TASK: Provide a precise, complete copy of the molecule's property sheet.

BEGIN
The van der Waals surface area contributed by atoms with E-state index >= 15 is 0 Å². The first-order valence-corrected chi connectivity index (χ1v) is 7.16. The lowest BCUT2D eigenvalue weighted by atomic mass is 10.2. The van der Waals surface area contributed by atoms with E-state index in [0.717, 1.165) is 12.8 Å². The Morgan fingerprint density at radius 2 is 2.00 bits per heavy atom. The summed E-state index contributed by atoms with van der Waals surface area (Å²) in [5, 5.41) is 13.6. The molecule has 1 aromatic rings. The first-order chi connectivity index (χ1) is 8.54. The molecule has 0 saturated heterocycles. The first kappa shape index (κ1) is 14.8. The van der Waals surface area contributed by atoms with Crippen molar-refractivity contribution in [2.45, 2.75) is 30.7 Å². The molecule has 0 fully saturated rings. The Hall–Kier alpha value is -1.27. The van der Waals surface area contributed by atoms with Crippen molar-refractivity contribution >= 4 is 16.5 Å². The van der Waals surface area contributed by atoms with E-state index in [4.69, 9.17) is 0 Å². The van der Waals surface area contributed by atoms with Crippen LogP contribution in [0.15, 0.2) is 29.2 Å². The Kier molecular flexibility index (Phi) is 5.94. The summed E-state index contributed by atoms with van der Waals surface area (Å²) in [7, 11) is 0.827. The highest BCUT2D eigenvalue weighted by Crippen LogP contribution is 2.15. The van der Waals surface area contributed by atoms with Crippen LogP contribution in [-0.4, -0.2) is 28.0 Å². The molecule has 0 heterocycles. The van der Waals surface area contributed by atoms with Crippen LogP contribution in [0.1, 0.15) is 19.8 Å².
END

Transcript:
The van der Waals surface area contributed by atoms with E-state index >= 15 is 0 Å². The first-order valence-corrected chi connectivity index (χ1v) is 7.16. The lowest BCUT2D eigenvalue weighted by atomic mass is 10.2. The van der Waals surface area contributed by atoms with E-state index in [0.717, 1.165) is 12.8 Å². The Morgan fingerprint density at radius 2 is 2.00 bits per heavy atom. The summed E-state index contributed by atoms with van der Waals surface area (Å²) in [5, 5.41) is 13.6. The molecule has 1 aromatic rings. The first-order chi connectivity index (χ1) is 8.54. The molecule has 0 saturated heterocycles. The first kappa shape index (κ1) is 14.8. The van der Waals surface area contributed by atoms with Crippen molar-refractivity contribution in [2.45, 2.75) is 30.7 Å². The molecule has 0 fully saturated rings. The Hall–Kier alpha value is -1.27. The van der Waals surface area contributed by atoms with Crippen molar-refractivity contribution >= 4 is 16.5 Å². The van der Waals surface area contributed by atoms with E-state index in [4.69, 9.17) is 0 Å². The van der Waals surface area contributed by atoms with Crippen LogP contribution in [0.15, 0.2) is 29.2 Å². The Kier molecular flexibility index (Phi) is 5.94. The summed E-state index contributed by atoms with van der Waals surface area (Å²) in [7, 11) is 0.827. The highest BCUT2D eigenvalue weighted by Crippen LogP contribution is 2.15. The van der Waals surface area contributed by atoms with Crippen LogP contribution in [-0.4, -0.2) is 28.0 Å². The molecule has 0 heterocycles. The van der Waals surface area contributed by atoms with Crippen LogP contribution in [0.1, 0.15) is 19.8 Å².